Homecoming royalty finds outlet for the liberal arts in accounting

Anthony Colucci
November 16, 2017

While Jonathan Muth’s involvement on campus landed him a spot on the Student Homecoming Court last weekend, it’s his unique education background that gave him a leg up during this internship with KPMG -- a global network of professional firms providing audit, tax and advisory services -- this past summer.

During his eight-week internship in New York City, Muth applied his coursework as a Smeal student in accounting and finance to his work in the organization’s advisory department. However, it was his skills from his Spanish major and versatile liberal arts background that allowed him to thrive there. Muth is currently in his last semester of the master of accounting program with a dual degree in Spanish.

“I spent most of my internship working in a small team, applying my strengths to best serve our goal of providing a service to the client,” said Muth, an Ellicott City, Maryland native. “The most important attribute to our team's success was communication, such as knowing when to ask questions and how to present your findings. I practiced both of these in each Spanish class I took in the College of the Liberal Arts.”

While at KPMG, Muth worked and participated in various training sessions. During the summer, he asked for more work and earned the credibility to end up working with a Fortune 30 client in Florida, invaluable experience for a student getting ready to graduate and looking to break into the industry.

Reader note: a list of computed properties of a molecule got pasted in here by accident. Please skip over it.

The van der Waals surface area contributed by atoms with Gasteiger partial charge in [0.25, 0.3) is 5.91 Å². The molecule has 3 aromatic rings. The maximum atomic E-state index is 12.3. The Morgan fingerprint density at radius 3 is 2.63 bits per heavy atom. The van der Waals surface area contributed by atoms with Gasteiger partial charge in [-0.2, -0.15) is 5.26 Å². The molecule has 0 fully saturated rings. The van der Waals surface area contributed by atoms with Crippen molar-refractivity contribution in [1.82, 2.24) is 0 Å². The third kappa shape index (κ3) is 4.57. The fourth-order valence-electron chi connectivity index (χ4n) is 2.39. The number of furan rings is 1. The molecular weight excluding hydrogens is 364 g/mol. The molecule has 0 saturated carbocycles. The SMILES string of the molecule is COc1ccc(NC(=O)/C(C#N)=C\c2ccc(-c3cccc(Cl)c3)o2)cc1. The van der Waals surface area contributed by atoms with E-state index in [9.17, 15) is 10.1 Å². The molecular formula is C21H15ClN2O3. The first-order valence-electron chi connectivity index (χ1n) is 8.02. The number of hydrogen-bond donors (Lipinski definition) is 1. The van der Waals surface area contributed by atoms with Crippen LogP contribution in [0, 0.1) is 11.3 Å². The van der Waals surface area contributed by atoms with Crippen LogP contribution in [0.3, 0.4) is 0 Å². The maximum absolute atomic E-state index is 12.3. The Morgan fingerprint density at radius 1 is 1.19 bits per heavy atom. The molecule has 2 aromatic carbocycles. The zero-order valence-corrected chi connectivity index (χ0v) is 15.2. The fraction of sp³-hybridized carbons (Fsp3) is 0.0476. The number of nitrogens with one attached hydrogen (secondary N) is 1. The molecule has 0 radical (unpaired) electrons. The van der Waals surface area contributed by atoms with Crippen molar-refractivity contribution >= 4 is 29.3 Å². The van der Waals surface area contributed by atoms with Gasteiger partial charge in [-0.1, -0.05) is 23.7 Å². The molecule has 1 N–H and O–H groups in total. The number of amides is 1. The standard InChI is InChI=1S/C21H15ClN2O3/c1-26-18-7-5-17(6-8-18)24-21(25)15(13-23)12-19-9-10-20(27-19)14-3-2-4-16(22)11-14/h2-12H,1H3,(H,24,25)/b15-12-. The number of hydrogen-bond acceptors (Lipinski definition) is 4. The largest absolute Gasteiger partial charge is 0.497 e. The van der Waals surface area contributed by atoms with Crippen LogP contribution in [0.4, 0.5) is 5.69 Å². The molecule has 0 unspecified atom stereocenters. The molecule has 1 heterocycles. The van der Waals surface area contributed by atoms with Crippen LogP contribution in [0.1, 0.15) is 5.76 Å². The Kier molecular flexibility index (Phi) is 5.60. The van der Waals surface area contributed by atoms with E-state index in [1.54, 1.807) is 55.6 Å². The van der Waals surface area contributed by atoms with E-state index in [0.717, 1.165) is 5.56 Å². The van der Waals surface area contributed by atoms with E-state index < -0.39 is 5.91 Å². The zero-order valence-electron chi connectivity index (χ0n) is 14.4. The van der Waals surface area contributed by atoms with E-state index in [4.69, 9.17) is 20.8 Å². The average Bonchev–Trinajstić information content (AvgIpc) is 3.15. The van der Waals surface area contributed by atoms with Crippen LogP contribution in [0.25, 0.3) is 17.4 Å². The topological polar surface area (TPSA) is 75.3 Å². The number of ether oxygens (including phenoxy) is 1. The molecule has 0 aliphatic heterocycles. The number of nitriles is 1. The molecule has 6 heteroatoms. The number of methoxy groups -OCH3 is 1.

“My path to KPMG must begin by proving myself to the firm through hard work and learning quickly so I can prepare myself for the opportunity to provide excellent service to clients in a foreign language,” he said.

After graduating in December, Muth plans to bike across the country before beginning a career in accounting. He hopes to work in KPMG’s Madrid office one day and attributes that interest to the world view his coursework as a Spanish major instilled in him.

“The problems European firms face can be unique to problems I helped clients solve during my internship, but the ability to adjust to unique environments will allow me to solve those problems.”

Because of the impact his liberal arts studies had on him, Muth recommends other liberal arts students be just as receptive to opportunities as he was, given their adaptive value across industries.

“KPMG, at its core, is a service-oriented firm. Service requires diverse backgrounds and unique skill sets. Although it may be an accounting firm, each project requires insight that accountants alone cannot provide.”

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Last Updated November 30, 2017